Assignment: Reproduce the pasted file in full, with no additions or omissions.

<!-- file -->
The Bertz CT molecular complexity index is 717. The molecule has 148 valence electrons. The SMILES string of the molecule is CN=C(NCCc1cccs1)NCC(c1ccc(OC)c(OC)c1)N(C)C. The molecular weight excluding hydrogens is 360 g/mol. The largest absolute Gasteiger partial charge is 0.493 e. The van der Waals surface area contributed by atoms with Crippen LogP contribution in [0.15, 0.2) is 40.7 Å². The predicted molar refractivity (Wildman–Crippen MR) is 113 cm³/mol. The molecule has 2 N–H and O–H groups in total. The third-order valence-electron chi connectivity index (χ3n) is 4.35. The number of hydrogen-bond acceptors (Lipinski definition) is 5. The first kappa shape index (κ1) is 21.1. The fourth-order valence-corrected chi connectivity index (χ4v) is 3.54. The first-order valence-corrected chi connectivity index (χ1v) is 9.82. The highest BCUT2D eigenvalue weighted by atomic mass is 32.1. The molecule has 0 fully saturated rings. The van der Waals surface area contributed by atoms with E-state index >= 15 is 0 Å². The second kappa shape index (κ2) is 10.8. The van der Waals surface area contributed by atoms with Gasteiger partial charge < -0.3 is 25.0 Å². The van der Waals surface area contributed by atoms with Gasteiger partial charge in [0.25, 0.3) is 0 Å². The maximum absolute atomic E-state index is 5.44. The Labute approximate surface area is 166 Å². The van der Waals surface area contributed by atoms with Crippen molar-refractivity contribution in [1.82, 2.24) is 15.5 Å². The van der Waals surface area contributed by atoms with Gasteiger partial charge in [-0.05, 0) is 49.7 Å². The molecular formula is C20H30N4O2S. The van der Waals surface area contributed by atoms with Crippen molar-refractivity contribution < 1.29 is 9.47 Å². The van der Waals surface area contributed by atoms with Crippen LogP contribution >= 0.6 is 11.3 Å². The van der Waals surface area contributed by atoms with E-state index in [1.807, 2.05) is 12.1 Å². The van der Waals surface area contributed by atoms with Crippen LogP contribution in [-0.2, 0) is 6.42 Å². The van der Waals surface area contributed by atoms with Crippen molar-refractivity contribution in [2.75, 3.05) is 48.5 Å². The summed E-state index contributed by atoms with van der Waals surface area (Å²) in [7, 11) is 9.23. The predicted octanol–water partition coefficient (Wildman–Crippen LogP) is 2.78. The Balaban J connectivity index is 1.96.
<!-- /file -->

The Bertz CT molecular complexity index is 717. The molecule has 148 valence electrons. The SMILES string of the molecule is CN=C(NCCc1cccs1)NCC(c1ccc(OC)c(OC)c1)N(C)C. The molecular weight excluding hydrogens is 360 g/mol. The largest absolute Gasteiger partial charge is 0.493 e. The van der Waals surface area contributed by atoms with Crippen LogP contribution in [0.15, 0.2) is 40.7 Å². The predicted molar refractivity (Wildman–Crippen MR) is 113 cm³/mol. The molecule has 2 N–H and O–H groups in total. The third-order valence-electron chi connectivity index (χ3n) is 4.35. The number of hydrogen-bond acceptors (Lipinski definition) is 5. The first kappa shape index (κ1) is 21.1. The fourth-order valence-corrected chi connectivity index (χ4v) is 3.54. The first-order valence-corrected chi connectivity index (χ1v) is 9.82. The highest BCUT2D eigenvalue weighted by atomic mass is 32.1. The molecule has 0 fully saturated rings. The van der Waals surface area contributed by atoms with E-state index >= 15 is 0 Å². The second kappa shape index (κ2) is 10.8. The van der Waals surface area contributed by atoms with Gasteiger partial charge < -0.3 is 25.0 Å². The van der Waals surface area contributed by atoms with Gasteiger partial charge in [0.25, 0.3) is 0 Å². The maximum absolute atomic E-state index is 5.44. The Labute approximate surface area is 166 Å². The van der Waals surface area contributed by atoms with Crippen molar-refractivity contribution in [1.82, 2.24) is 15.5 Å². The van der Waals surface area contributed by atoms with Gasteiger partial charge in [-0.05, 0) is 49.7 Å². The molecular formula is C20H30N4O2S. The van der Waals surface area contributed by atoms with Crippen molar-refractivity contribution < 1.29 is 9.47 Å². The van der Waals surface area contributed by atoms with Crippen LogP contribution >= 0.6 is 11.3 Å². The van der Waals surface area contributed by atoms with E-state index in [1.807, 2.05) is 12.1 Å². The van der Waals surface area contributed by atoms with Crippen LogP contribution in [-0.2, 0) is 6.42 Å². The van der Waals surface area contributed by atoms with Crippen molar-refractivity contribution in [2.75, 3.05) is 48.5 Å². The summed E-state index contributed by atoms with van der Waals surface area (Å²) in [7, 11) is 9.23. The predicted octanol–water partition coefficient (Wildman–Crippen LogP) is 2.78. The Balaban J connectivity index is 1.96.